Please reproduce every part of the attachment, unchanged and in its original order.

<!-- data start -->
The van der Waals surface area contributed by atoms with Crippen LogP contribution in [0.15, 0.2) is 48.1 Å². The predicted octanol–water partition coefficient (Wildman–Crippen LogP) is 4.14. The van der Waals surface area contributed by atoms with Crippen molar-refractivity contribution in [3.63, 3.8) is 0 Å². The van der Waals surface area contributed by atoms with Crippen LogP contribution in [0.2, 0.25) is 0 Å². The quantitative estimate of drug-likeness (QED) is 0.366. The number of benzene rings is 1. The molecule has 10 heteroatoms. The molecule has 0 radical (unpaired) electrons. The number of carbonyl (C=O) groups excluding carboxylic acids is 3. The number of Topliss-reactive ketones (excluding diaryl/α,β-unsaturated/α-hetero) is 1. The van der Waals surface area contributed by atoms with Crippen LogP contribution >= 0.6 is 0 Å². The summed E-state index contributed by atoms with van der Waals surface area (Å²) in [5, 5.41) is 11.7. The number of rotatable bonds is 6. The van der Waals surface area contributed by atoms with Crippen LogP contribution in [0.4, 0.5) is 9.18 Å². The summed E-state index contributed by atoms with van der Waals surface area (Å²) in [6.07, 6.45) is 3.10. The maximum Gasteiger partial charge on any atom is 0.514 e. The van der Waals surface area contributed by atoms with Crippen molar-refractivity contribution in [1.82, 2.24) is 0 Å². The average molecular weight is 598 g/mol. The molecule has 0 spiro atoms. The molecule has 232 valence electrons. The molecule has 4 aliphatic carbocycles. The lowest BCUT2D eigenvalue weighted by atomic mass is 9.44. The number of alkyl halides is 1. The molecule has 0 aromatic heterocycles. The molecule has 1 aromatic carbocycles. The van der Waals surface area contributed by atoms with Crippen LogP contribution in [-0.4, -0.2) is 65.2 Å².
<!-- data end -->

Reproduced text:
The van der Waals surface area contributed by atoms with Crippen LogP contribution in [0.15, 0.2) is 48.1 Å². The predicted octanol–water partition coefficient (Wildman–Crippen LogP) is 4.14. The van der Waals surface area contributed by atoms with Crippen molar-refractivity contribution in [3.63, 3.8) is 0 Å². The van der Waals surface area contributed by atoms with Crippen LogP contribution in [0.2, 0.25) is 0 Å². The quantitative estimate of drug-likeness (QED) is 0.366. The number of benzene rings is 1. The molecule has 10 heteroatoms. The molecule has 0 radical (unpaired) electrons. The number of carbonyl (C=O) groups excluding carboxylic acids is 3. The number of Topliss-reactive ketones (excluding diaryl/α,β-unsaturated/α-hetero) is 1. The van der Waals surface area contributed by atoms with Crippen LogP contribution >= 0.6 is 0 Å². The summed E-state index contributed by atoms with van der Waals surface area (Å²) in [5, 5.41) is 11.7. The number of rotatable bonds is 6. The van der Waals surface area contributed by atoms with Crippen LogP contribution in [0.4, 0.5) is 9.18 Å². The summed E-state index contributed by atoms with van der Waals surface area (Å²) in [6.07, 6.45) is 3.10. The maximum Gasteiger partial charge on any atom is 0.514 e. The van der Waals surface area contributed by atoms with Crippen molar-refractivity contribution in [1.82, 2.24) is 0 Å². The average molecular weight is 598 g/mol. The molecule has 0 spiro atoms. The molecule has 232 valence electrons. The molecule has 4 aliphatic carbocycles. The lowest BCUT2D eigenvalue weighted by atomic mass is 9.44. The number of alkyl halides is 1. The molecule has 0 aromatic heterocycles. The molecule has 1 aromatic carbocycles. The van der Waals surface area contributed by atoms with Crippen LogP contribution in [-0.4, -0.2) is 65.2 Å².